Textiles, or a collection of fibers bound together to create an item with a purpose, are needed in a vast array of markets, from those in the consumer, commercial and industrial sectors alike. Many companies use textiles as a part of their products that are not actually created by themselves or on-site. To secure these textiles, companies like these often reach out to contract sewing services that supply sewing and textile-related work to clients on a contractual basis.
Quick links to Contract Sewing Information
Process of Contract Sewing
Contract sewing companies and workers take a variety of order sizes, depending on the size and capabilities of their operation. Smaller contract sewing companies, like local tailors, tend to only accept smaller orders, or only accept large orders at higher prices, because the time and labor costs will be much higher for them, and they may take on the added expense of ordering extra material. However, smaller operations are also more likely to be able to mend or create detailed, elaborate custom-sewn products. Larger sewing contract companies, on the other hand, usually have materials in stock, so that they can begin productions sooner and keep prices lower. They will also likely have more equipment, like industrial sewing machines, on site. In short, for every application, there is a contract sewing company to match it.
Materials Used in Contract Sewing
In addition to traditional needle and thread work, contract sewing companies offer design consultation, prototyping, engineering, fabrication and packaging services. They also work with a variety of materials, such as cotton, suede, leather, felt, plastic, polyester and webbing, canvas, vinyl-coated nylon, hypalon and neoprene. More traditional materials like cotton, suede, leather and felt are used in the creation of clothing, bedding and upholstery alike.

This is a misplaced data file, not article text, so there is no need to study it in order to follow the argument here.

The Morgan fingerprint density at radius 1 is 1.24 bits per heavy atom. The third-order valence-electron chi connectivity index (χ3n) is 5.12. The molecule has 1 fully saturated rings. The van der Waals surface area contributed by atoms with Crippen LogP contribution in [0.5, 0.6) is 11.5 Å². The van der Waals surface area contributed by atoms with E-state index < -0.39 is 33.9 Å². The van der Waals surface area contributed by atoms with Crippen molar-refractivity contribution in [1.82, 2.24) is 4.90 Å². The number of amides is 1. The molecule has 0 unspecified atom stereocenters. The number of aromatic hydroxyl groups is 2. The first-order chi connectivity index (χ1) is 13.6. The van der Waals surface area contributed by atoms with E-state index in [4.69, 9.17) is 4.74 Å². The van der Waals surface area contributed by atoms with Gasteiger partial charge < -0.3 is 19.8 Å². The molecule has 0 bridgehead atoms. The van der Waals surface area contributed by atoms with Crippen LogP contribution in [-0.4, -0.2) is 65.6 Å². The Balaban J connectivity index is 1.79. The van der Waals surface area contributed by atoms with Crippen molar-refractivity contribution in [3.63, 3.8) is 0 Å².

- Also a common material for well-made belts and suspenders.
- Has a unique purpose as the defining component of the felt board, used extensively by parents and teachers of young children.
- A breathable material popular for use in the creation of curtains, reusable grocery bags, book bags and backpacks. It is also used to make many industrial mechanisms, like pouches in which tools are stored. Canvas, one of the most versatile textiles, also includes soft flannels, soft felts and twills.
- Vinyl-Coated Nylon
- Lightweight and durable, also works well as a bag material. Because of its weather and water resistance and toughness, it is also a common choice in the fabrication of industrial curtains, presentation cases and protective covers. Unlike canvas, it has very few consumer market applications.
- Hypalon and Neoprene
- Hypalon and neoprene are both synthetic rubbers. Hypalon is particularly known for its resistance to ultraviolet light, chemicals and temperature extremes, while neoprene is noted for its ability to remain flexible in the face of changing temperatures and stable when exposed to chemicals. The two of them, which are both abrasion resistant, are primarily used in industrial sewing applications, but they may also be sewn to create many sport and home-related applications, such as wetsuits, fly fishing waders, leggings and laptop sleeves.
Application of Contract Sewing
Other common products sold by contract sewing companies include: tarps, standard and custom tents, soft luggage, medical bags, instrument cases, umbrellas, ponchos and rain jackets, cushions, slip covers and carpets. Work they do, outside of common needle-and-thread operations, includes embroidery, weaving, fabric dyeing, knitting, twisting, rolling and, if they are capable, waterproofing or coating.
To create their goods, contract sewers use either hand sewing machines or industrial sewing machines. Generally, the former is only used by smaller operations. Industrial sewing machines, on the other hand, are better for mass production. Many, if not most, are computer operated. They can be programmed to perform chainstitch, lockstitch, zigzag, cylinder, needle feed, double needle, walking foot, hook/loop fastener operations and more. In addition, they have larger moving parts and much more robust engines than domestic sewing machines, which helps them puncture and sew much thicker and heavier fabrics in a shorter amount of time. Industrial sewing machines are also frequently self-oiling.